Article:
Drug safety in the home

March 28, 2022 Word for Word Media 0Comment

Oncology pharmacist, Lailaa Cajee, helps us understand the importance of drug safety in the home.

The development of numerous oral chemotherapy drugs (OCDs) has led to a new paradigm in cancer treatment. In 1995, there were only six oral chemotherapy drugs. This number grew to a whopping 90 in 2018. It’s estimated that more than 25% of the 400 cancer drugs in the pipeline are oral. 

Whilst these medications are convenient and allow flexibility, they are not without complications or risks. How and where you store your OCDs affects how well the drug works.

Drug safety in the home is crucial for the patient but also for family members, caregivers, and pets. It’s also vital to ensure continued stability and efficacy of the medication.

Special care needed

OCDs require special care as they are in a different category of medication and can’t be treated as another over-the-counter paracetamol or vitamin pill. 

OCDs are designed to kill cancer cells but can also damage normal cells in your body. Exposure to chemotherapy can be via contact with foods or everyday surfaces in the home. This demands absolute caution when handling OCDs to reduce exposure. 

Women who are pregnant or breastfeeding should avoid all contact with these medications.

Handling of OCDs

Wash your hands before and after handling your OCDs. Keep your medicine away from food and other household items. If you are a caregiver, wear the recommended protective gear (gloves, mask and/or glasses) as instructed to protect yourself. Wash hands thoroughly after giving the medication.

Don’t use damaged medication

Damaged medication may make you sick. If your medication has changed colour, texture or smell, even if it hasn’t expired, don’t use it. Pills that stick together or are harder or softer than normal, or are cracked or chipped must not be used.

Always conform to the manufacturer’s information when it comes to handling and storage of your medication.

Unused or expired OCDs

Return them to your nearest oncology facility or pharmacy so that they can dispose of it correctly. Please do not flush it down the toilet or dispose of it in the trash.


Adherence to instructions from your healthcare provider is of critical importance. Take your medication as directed and if in doubt contact your oncology treatment centre or pharmacy.

Storage tips for your OCDs at home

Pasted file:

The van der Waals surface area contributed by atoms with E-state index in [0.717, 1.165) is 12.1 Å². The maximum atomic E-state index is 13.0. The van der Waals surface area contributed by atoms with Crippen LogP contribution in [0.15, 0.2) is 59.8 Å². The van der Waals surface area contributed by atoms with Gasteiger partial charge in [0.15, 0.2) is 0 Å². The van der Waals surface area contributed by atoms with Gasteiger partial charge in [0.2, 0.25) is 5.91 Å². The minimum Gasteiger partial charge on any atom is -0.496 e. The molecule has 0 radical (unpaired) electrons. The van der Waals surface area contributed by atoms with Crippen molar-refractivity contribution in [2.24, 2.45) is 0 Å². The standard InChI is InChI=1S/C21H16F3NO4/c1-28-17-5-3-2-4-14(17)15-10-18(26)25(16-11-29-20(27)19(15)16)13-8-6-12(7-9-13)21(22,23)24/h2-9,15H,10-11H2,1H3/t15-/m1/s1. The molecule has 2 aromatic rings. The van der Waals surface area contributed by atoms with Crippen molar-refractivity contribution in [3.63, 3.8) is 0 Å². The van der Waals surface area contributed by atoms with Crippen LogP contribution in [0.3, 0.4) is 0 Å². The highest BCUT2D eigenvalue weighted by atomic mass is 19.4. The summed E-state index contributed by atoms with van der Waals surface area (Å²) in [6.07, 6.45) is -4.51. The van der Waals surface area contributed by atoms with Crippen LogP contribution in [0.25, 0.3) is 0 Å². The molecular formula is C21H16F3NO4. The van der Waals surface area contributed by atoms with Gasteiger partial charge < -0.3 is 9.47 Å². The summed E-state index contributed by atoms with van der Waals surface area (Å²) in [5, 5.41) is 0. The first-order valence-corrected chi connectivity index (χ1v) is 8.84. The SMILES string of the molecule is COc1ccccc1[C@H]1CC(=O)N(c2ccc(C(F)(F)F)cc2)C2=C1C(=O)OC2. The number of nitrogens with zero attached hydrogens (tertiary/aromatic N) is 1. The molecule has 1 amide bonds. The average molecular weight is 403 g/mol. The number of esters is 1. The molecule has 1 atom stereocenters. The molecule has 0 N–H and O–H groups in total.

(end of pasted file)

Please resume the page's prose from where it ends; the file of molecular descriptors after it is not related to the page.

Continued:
OCDs need to be kept at the correct temperature according to the manufacturer’s instructions. 

This information will be found in the package information leaflet in the medication box.

Optimal room temperature ranges between 20-25°C and fridge temperature ranges between 2-8°C.

Area of storage

In general, OCDs must be stored in a dry, dark and cool place. For room temperature medication, store it in a dresser drawer, or a kitchen cabinet away from the stove, sink and any hot appliances. You may also store medicine in a storage box on a shelf in a closet. A bathroom cabinet or kitchen windowsill attracts steam and heat so should be avoided.

Fridge medication

Store it away from food. Use an emptied drawer or place it in a sealed container to protect nearby food. Don’t place medicine in or near the freezer compartment. 

Also, don’t store medication in the refrigerator door because of temperature fluctuations occurring during the opening process.

Keep OCDs in its original packaging

If you are going to remove it, ensure you use a separate pill box for your OCDs and a separate one for your normal medication. Never mix medications in the same bottle.

Keep away from children and pets.

Keep away from anyone who is unable to read or understand the label.

Do not share or swop medication with fellow cancer patients.


Lailaa Cajee

MEET THE EXPERT – Lailaa Cajee

Lailaa Cajee is an experienced oncology pharmacist with a demonstrated history of working in the medical industry, skilled in antineoplastic drugs and aseptic technique processes. She is passionate about education and training and is the co-developer of the first oncology course in SA through the University of Witwatersrand. 

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